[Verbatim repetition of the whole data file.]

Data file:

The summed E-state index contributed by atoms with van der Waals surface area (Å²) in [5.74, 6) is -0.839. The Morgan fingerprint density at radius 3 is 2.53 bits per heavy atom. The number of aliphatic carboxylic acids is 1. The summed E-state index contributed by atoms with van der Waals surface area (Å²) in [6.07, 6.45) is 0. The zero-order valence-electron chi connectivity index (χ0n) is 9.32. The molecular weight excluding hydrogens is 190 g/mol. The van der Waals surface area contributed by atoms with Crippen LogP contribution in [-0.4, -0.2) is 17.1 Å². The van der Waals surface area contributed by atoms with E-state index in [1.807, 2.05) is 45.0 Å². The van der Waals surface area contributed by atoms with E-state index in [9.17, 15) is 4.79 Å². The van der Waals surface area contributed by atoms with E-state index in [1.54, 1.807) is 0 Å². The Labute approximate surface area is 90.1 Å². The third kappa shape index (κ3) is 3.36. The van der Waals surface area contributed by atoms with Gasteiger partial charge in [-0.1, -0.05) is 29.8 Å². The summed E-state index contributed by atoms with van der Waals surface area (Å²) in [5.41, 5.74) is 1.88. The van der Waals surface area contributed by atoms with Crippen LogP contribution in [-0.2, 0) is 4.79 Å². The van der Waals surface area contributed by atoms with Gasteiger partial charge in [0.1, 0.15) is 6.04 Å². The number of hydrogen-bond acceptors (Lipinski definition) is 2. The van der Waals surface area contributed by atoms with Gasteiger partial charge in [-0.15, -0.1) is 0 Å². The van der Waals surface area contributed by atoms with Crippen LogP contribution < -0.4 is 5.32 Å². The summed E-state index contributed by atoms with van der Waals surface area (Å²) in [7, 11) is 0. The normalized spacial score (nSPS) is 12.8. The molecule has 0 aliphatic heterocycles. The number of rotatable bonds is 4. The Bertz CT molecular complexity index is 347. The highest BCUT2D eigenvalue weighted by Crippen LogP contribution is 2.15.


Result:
The summed E-state index contributed by atoms with van der Waals surface area (Å²) in [5.74, 6) is -0.839. The Morgan fingerprint density at radius 3 is 2.53 bits per heavy atom. The number of aliphatic carboxylic acids is 1. The summed E-state index contributed by atoms with van der Waals surface area (Å²) in [6.07, 6.45) is 0. The zero-order valence-electron chi connectivity index (χ0n) is 9.32. The molecular weight excluding hydrogens is 190 g/mol. The van der Waals surface area contributed by atoms with Crippen LogP contribution in [-0.4, -0.2) is 17.1 Å². The van der Waals surface area contributed by atoms with E-state index in [1.807, 2.05) is 45.0 Å². The van der Waals surface area contributed by atoms with E-state index in [9.17, 15) is 4.79 Å². The van der Waals surface area contributed by atoms with E-state index in [1.54, 1.807) is 0 Å². The Labute approximate surface area is 90.1 Å². The third kappa shape index (κ3) is 3.36. The van der Waals surface area contributed by atoms with Gasteiger partial charge in [-0.1, -0.05) is 29.8 Å². The summed E-state index contributed by atoms with van der Waals surface area (Å²) in [5.41, 5.74) is 1.88. The van der Waals surface area contributed by atoms with Crippen LogP contribution in [-0.2, 0) is 4.79 Å². The van der Waals surface area contributed by atoms with Gasteiger partial charge in [0.1, 0.15) is 6.04 Å². The number of hydrogen-bond acceptors (Lipinski definition) is 2. The van der Waals surface area contributed by atoms with Gasteiger partial charge in [-0.15, -0.1) is 0 Å². The van der Waals surface area contributed by atoms with Crippen LogP contribution < -0.4 is 5.32 Å². The summed E-state index contributed by atoms with van der Waals surface area (Å²) in [7, 11) is 0. The normalized spacial score (nSPS) is 12.8. The molecule has 0 aliphatic heterocycles. The number of rotatable bonds is 4. The Bertz CT molecular complexity index is 347. The highest BCUT2D eigenvalue weighted by Crippen LogP contribution is 2.15.